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How to Pray in Light of the Resurrection

After the early Christians encountered the risen Christ, they prayed boldly and powerfully. So can we.

Christ is risen
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Imagine what it was like for Lazarus, friend of Jesus, to live again after he’d been dead, buried and then resurrected by the Lord. Imagine what it was like for Lazarus to pray after that! Do you think there was anything he wouldn’t pray about? Anything he wouldn’t ask? Any doubt in his mind?

That must have been the case for every first-century follower of Jesus after they encountered the risen Christ. After all, if Jesus could not only raise Lazarus from the grave but also rise Himself, what could He not do, in answer to prayer? 

Isn’t that also the case for us? If we believe in and affirm the resurrection of Jesus, we should be able to pray in its light. Here are six ways:

1) Pray boldly, like the early church.
The first-century Jerusalem church responded to danger and persecution by praying, “Now, Lord, consider their threats and enable Your servants to speak Your word with great boldness. Stretch out Your hand to heal and perform signs and wonders through the name of Your holy servant Jesus” (Acts 4:29-30 NIV). 

After they prayed, the Bible says, “the place where they were meeting was shaken. And they were all filled with the Holy Spirit and spoke the word of God boldly” (Acts 4:31 NIV).

2)  Pray big, like Peter.
When a woman named Tabitha died in Joppa, her fellow Jesus-followers sent for Peter, who was staying nearby. Peter responded and went to the room where Tabitha’s body lay, surrounded by mourners. 

The Bible says, “Peter sent them all out of the room; then he got down on his knees and prayed. Turning toward the dead woman, he said, ‘Tabitha, get up.’ She opened her eyes, and seeing Peter she sat up. He took her by the hand and helped her to her feet. Then he called for the believers, especially the widows, and presented her to them alive” (Acts 9:40-41 NIV). 

3)  Pray powerfully, like Paul.
Writing to the churches in and around Ephesus, Paul prayed, “Ever since I heard about your faith in the Lord Jesus and your love for all God’s people, I have not stopped giving thanks for you, remembering you in my prayers. I keep asking that the God of our Lord Jesus Christ, the glorious Father, may give you the Spirit of wisdom and revelation, so that you may know Him better. I pray that the eyes of your heart may be enlightened in order that you may know the hope to which He has called you, the riches of His glorious inheritance in His holy people, and His incomparably great power for us who believe.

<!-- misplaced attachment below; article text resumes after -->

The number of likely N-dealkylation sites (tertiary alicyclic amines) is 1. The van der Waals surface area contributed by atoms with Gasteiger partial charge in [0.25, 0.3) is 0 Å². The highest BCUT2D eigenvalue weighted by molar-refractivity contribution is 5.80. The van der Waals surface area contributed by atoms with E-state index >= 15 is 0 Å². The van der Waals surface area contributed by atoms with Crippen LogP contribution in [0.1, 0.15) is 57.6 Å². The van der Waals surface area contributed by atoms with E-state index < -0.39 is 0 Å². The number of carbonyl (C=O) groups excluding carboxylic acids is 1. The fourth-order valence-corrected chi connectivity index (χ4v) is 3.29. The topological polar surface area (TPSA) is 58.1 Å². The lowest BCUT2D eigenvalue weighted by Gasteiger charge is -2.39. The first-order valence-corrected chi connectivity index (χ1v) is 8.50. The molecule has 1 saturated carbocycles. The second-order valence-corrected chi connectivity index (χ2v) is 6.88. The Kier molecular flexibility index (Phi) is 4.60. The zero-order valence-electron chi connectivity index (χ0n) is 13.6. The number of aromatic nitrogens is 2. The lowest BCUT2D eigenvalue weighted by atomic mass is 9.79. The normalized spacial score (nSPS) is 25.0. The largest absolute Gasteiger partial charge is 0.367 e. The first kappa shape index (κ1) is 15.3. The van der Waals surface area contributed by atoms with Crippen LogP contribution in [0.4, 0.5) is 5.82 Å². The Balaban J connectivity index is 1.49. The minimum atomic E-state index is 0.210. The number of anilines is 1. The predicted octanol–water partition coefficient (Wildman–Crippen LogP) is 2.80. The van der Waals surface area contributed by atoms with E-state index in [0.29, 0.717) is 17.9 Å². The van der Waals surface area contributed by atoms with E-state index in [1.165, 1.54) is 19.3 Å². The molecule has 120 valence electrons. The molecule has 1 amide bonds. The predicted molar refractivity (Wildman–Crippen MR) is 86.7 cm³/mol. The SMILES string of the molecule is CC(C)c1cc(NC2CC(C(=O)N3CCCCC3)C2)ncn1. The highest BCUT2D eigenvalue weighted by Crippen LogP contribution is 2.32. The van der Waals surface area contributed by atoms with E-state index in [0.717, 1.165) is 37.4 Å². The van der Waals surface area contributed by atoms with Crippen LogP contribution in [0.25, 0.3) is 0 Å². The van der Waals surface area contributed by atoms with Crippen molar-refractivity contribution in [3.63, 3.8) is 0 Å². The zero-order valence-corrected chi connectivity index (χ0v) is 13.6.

“That power is the same as the mighty strength He exerted when He raised Christ from the dead and seated Him at His right hand in the heavenly realms, far above all rule and authority, power and dominion, and every name that is invoked, not only in the present age but also in the one to come. And God placed all things under His feet and appointed Him to be head over everything for the church, which is His body, the fullness of Him who fills everything in every way” (Ephesians 1:15–23 NIV).

4)  Pray broadly, like James.
Living and praying in light of the resurrection, James apparently couldn’t envision a circumstance that couldn’t be taken to God in prayer. He wrote, in the Bible book that bears his name, “Is anyone among you in trouble? Let them pray. Is anyone happy? Let them sing songs of praise. Is anyone among you sick? Let them call the elders of the church to pray over them and anoint them with oil in the name of the Lord. And the prayer offered in faith will make the sick person well; the Lord will raise them up. If they have sinned, they will be forgiven. Therefore confess your sins to each other and pray for each other so that you may be healed. The prayer of a righteous person is powerful and effective” (James 5:13-16 NIV).

5)  Pray confidently, like John.
John, the “beloved disciple,” wrote in a letter to the church, “This is the confidence we have in approaching God: that if we ask anything according to His will, He hears us. And if we know that He hears us—whatever we ask—we know that we have what we asked of Him” (3 John 2 NIV).

6)  Pray victoriously, like Jude.
Jude ended the Bible book that bears his name with a prayer of praise: “To Him who is able to keep you from stumbling and to present you before His glorious presence without fault and with great joy—to the only God our Savior be glory, majesty, power and authority, through Jesus Christ our Lord, before all ages, now and forevermore! Amen” (Jude 24-25 NIV).

All of these early Christians prayed as they did because they knew what we say we know: “The Lord is risen.” May our prayers, like theirs, remind us and testify to a needy world: “He is risen indeed!”

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